Stair negotiation is a key marker for independence among older adults; however, clinically meaningful change has not been established. Our objective was to establish the values of clinically meaningful change in stair negotiation time using distribution- and anchor-based approaches.Study participants were 371 community residing older adults (age. ≥. 70) in the Einstein Aging Study with time to ascend and descend 3 steps measured at baseline and at one-year follow-up. Anchor-based estimates were obtained using functional decline (defined as one-point increment in disability score) and change in self-reported walking ability over the one-year follow-up period. Small, moderate, and large meaningful change estimates were 0.28, 0.71, and 1.15. s for stair ascent time (0.31, 0.78, and 1.25. s for stair descent time) using the distribution-based approach of effect size. The estimates of meaningful decline range from 0.47 to 0.53. s for stair ascent time (0.33-0.53. s for stair descent time) using the anchor-based approach. The estimates of meaningful improvement were smaller (0.13-0.18. s for stair ascent, 0.06-0.15 for stair descent) compared to those for decline. Based on general consistency between distribution- and anchor-based approaches, preliminary criteria suggested for stair negotiation time is 0.5. s for meaningful decline and 0.2. s for meaningful improvement.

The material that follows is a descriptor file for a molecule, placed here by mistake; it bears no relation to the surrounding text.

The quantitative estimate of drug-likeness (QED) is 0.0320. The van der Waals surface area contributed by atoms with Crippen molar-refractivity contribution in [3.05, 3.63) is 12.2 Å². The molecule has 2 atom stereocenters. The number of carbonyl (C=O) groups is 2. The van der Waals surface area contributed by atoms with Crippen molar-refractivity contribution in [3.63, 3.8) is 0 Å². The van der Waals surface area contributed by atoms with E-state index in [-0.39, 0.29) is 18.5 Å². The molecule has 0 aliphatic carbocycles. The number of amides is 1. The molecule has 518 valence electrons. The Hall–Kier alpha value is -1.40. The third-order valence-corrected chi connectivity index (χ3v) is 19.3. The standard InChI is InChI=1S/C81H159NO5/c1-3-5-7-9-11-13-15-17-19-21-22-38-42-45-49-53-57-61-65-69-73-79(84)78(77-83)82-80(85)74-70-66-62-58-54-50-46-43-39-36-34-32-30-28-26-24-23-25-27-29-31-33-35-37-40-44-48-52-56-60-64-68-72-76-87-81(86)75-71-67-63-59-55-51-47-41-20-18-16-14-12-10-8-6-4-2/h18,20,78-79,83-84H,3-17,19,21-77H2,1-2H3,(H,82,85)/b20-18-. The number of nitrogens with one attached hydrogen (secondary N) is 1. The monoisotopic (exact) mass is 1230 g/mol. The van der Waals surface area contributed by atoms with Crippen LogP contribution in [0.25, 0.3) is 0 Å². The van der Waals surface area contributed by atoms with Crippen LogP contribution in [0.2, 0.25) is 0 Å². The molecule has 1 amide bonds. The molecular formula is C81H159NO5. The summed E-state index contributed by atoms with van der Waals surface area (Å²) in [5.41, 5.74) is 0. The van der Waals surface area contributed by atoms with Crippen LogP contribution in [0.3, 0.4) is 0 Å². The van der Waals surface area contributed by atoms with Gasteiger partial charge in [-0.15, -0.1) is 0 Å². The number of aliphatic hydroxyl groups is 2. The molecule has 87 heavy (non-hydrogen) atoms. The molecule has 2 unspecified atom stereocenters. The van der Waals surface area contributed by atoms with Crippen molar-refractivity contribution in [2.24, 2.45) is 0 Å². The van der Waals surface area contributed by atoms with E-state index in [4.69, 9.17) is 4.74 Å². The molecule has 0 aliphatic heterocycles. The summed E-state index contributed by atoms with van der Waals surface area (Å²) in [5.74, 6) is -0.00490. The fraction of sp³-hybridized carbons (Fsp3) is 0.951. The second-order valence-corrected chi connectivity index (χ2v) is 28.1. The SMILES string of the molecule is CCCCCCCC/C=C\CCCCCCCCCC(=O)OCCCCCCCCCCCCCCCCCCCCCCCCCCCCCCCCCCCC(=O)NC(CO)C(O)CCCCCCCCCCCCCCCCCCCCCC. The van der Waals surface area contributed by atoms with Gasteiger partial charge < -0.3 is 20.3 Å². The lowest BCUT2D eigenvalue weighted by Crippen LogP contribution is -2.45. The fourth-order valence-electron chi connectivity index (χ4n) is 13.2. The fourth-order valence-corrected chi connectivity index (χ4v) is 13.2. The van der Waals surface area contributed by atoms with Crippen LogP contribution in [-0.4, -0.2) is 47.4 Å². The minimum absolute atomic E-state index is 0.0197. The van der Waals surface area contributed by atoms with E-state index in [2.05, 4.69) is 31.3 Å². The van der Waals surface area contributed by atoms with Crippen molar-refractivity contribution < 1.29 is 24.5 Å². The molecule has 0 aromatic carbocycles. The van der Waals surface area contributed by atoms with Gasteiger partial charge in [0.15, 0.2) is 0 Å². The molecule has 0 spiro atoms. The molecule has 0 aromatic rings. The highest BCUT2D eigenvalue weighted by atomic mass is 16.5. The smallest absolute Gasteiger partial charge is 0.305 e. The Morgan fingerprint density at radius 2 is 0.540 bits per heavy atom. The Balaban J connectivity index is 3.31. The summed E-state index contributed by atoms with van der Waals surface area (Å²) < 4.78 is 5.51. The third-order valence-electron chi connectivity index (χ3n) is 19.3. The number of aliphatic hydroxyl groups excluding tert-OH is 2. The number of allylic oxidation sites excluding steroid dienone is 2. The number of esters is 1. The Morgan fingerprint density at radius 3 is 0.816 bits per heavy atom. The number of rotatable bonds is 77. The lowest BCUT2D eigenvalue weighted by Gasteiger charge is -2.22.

- Meaningful change
- Stair negotiation
ASJC Scopus subject areas
- Orthopedics and Sports Medicine